They go up against a PAP team comprising Mr Heng, 59, Senior Minister of State for Defence and Foreign Affairs Maliki Osman, 54; three-term backbencher Jessica Tan, 54; one-term Fengshan MP Cheryl Chan, 44, whose single seat is now part of the GRC; and new face Tan Kiat How, 43, the former Infocomm Media Development Authority chief executive.

The opposition team, along with WP chief Pritam Singh, were speaking to reporters at a market at 58 New Upper Changi Road. They had earlier gone on a walkabout at the Block 85 Market and Food Centre in Bedok.

Mr Singh had said in an earlier interview, after nomination proceedings on Tuesday, that he has full confidence in the team.

Reiterating his point on Wednesday, Mr Singh said: “We see (the addition of Mr Heng) as a strong challenge, but it also says something about the PAP’s assessment of the Workers’ Party team in East Coast. I think they see the slate as a very strong one, and they know they will have to fight hard for every vote, as is what the PAP always does in every election.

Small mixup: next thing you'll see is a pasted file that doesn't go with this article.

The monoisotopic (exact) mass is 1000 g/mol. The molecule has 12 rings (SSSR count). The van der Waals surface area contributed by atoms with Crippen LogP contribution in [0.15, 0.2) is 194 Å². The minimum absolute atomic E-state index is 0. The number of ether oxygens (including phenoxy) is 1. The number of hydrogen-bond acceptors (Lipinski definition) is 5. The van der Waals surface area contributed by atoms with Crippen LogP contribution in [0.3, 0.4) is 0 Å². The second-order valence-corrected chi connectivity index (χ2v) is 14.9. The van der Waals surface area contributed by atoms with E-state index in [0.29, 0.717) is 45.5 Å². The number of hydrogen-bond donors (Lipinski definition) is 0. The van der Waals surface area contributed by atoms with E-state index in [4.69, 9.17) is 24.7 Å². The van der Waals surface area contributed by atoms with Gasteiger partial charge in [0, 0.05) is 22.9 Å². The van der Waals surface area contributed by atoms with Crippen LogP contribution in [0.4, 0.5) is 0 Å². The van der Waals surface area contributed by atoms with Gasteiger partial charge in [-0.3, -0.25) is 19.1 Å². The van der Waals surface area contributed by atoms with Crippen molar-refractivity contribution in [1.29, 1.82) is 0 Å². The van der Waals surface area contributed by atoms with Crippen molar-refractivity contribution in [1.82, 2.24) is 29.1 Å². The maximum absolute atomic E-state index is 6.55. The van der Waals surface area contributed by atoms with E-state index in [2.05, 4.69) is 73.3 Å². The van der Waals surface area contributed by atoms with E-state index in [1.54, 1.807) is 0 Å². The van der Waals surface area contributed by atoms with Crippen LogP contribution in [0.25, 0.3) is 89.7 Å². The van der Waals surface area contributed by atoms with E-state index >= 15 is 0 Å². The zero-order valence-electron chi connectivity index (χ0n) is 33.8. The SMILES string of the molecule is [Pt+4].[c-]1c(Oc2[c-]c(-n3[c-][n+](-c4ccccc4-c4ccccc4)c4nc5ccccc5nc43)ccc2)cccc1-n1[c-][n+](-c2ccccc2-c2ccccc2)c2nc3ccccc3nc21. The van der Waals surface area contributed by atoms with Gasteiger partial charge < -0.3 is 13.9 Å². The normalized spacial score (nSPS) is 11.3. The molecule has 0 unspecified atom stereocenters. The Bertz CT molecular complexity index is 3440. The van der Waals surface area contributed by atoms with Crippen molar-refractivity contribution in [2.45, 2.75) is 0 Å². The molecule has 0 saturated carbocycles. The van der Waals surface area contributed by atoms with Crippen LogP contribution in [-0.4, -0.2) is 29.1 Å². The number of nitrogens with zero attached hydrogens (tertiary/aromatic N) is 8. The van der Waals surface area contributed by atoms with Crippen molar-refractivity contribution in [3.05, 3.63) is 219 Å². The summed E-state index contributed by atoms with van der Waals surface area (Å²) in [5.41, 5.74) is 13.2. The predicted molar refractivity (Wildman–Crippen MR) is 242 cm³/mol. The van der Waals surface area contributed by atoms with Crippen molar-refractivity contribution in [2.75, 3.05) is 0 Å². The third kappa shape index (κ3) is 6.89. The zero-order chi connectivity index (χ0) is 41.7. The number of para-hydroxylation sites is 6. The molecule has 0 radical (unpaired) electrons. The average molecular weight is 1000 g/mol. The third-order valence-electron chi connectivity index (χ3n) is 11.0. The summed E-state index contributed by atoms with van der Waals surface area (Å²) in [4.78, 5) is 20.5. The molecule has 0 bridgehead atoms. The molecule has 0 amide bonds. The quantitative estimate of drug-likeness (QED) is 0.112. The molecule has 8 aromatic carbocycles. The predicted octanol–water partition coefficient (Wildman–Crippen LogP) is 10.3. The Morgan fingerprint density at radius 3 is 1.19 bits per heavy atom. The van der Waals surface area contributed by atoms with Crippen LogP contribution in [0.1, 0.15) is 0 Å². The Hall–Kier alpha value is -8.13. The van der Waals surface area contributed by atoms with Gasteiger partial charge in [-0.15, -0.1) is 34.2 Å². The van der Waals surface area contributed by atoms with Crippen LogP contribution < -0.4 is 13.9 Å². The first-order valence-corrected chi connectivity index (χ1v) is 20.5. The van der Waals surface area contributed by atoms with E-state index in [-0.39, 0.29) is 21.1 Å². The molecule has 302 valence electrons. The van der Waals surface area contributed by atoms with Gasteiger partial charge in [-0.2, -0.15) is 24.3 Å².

“I think the East Coast team and their group of volunteers have been constantly working the ground to the best of their ability. And I think they will put up a good fight.”

Mr Tan of the WP East Coast GRC team said some issues that residents there have shared with him include concerns about the economy amid the Covid-19 pandemic, retrenchments, and business rental costs.

He said: “I think that once the government is formed, I do hope that they will consider retrenchment benefits and cash assistance while people are looking for jobs and struggling to stay on their feet.”